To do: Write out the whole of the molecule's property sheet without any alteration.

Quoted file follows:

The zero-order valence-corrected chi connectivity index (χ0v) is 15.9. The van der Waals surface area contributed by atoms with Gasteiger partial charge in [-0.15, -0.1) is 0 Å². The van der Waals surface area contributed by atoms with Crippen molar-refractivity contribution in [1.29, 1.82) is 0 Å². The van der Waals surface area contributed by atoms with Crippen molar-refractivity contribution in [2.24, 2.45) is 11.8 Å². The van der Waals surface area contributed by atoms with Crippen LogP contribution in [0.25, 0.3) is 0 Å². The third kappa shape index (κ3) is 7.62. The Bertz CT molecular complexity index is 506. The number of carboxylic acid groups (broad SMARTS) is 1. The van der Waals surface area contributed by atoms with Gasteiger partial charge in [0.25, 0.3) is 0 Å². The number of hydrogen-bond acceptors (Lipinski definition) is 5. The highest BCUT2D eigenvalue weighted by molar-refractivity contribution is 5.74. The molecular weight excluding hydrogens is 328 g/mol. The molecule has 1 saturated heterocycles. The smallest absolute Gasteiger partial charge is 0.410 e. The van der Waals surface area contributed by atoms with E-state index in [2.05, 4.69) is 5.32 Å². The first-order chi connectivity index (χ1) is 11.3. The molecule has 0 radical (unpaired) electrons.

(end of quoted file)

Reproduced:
The zero-order valence-corrected chi connectivity index (χ0v) is 15.9. The van der Waals surface area contributed by atoms with Gasteiger partial charge in [-0.15, -0.1) is 0 Å². The van der Waals surface area contributed by atoms with Crippen molar-refractivity contribution in [1.29, 1.82) is 0 Å². The van der Waals surface area contributed by atoms with Crippen molar-refractivity contribution in [2.24, 2.45) is 11.8 Å². The van der Waals surface area contributed by atoms with Crippen LogP contribution in [0.25, 0.3) is 0 Å². The third kappa shape index (κ3) is 7.62. The Bertz CT molecular complexity index is 506. The number of carboxylic acid groups (broad SMARTS) is 1. The van der Waals surface area contributed by atoms with Gasteiger partial charge in [0.25, 0.3) is 0 Å². The number of hydrogen-bond acceptors (Lipinski definition) is 5. The highest BCUT2D eigenvalue weighted by molar-refractivity contribution is 5.74. The molecular weight excluding hydrogens is 328 g/mol. The molecule has 1 saturated heterocycles. The smallest absolute Gasteiger partial charge is 0.410 e. The van der Waals surface area contributed by atoms with E-state index in [2.05, 4.69) is 5.32 Å². The first-order chi connectivity index (χ1) is 11.3. The molecule has 0 radical (unpaired) electrons.